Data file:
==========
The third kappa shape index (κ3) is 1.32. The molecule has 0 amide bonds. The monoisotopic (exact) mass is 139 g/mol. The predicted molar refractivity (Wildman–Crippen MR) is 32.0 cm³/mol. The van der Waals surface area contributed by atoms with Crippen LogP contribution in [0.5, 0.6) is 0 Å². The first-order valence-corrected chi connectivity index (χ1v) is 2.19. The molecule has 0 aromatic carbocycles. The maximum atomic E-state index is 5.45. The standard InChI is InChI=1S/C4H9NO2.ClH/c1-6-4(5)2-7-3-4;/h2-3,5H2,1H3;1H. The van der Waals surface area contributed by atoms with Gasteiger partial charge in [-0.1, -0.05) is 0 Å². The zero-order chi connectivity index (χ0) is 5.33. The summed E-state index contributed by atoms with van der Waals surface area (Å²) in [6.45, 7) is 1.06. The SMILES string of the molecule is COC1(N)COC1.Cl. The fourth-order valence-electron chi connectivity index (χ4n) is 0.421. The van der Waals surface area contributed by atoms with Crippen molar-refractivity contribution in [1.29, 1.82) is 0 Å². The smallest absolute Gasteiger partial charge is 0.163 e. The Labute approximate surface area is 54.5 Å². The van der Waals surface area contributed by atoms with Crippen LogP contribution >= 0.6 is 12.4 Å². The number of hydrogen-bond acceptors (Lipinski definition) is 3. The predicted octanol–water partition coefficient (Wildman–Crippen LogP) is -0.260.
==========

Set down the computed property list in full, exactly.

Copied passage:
The third kappa shape index (κ3) is 1.32. The molecule has 0 amide bonds. The monoisotopic (exact) mass is 139 g/mol. The predicted molar refractivity (Wildman–Crippen MR) is 32.0 cm³/mol. The van der Waals surface area contributed by atoms with Crippen LogP contribution in [0.5, 0.6) is 0 Å². The first-order valence-corrected chi connectivity index (χ1v) is 2.19. The molecule has 0 aromatic carbocycles. The maximum atomic E-state index is 5.45. The standard InChI is InChI=1S/C4H9NO2.ClH/c1-6-4(5)2-7-3-4;/h2-3,5H2,1H3;1H. The van der Waals surface area contributed by atoms with Gasteiger partial charge in [-0.1, -0.05) is 0 Å². The zero-order chi connectivity index (χ0) is 5.33. The summed E-state index contributed by atoms with van der Waals surface area (Å²) in [6.45, 7) is 1.06. The SMILES string of the molecule is COC1(N)COC1.Cl. The fourth-order valence-electron chi connectivity index (χ4n) is 0.421. The van der Waals surface area contributed by atoms with Crippen molar-refractivity contribution in [1.29, 1.82) is 0 Å². The smallest absolute Gasteiger partial charge is 0.163 e. The Labute approximate surface area is 54.5 Å². The van der Waals surface area contributed by atoms with Crippen LogP contribution >= 0.6 is 12.4 Å². The number of hydrogen-bond acceptors (Lipinski definition) is 3. The predicted octanol–water partition coefficient (Wildman–Crippen LogP) is -0.260.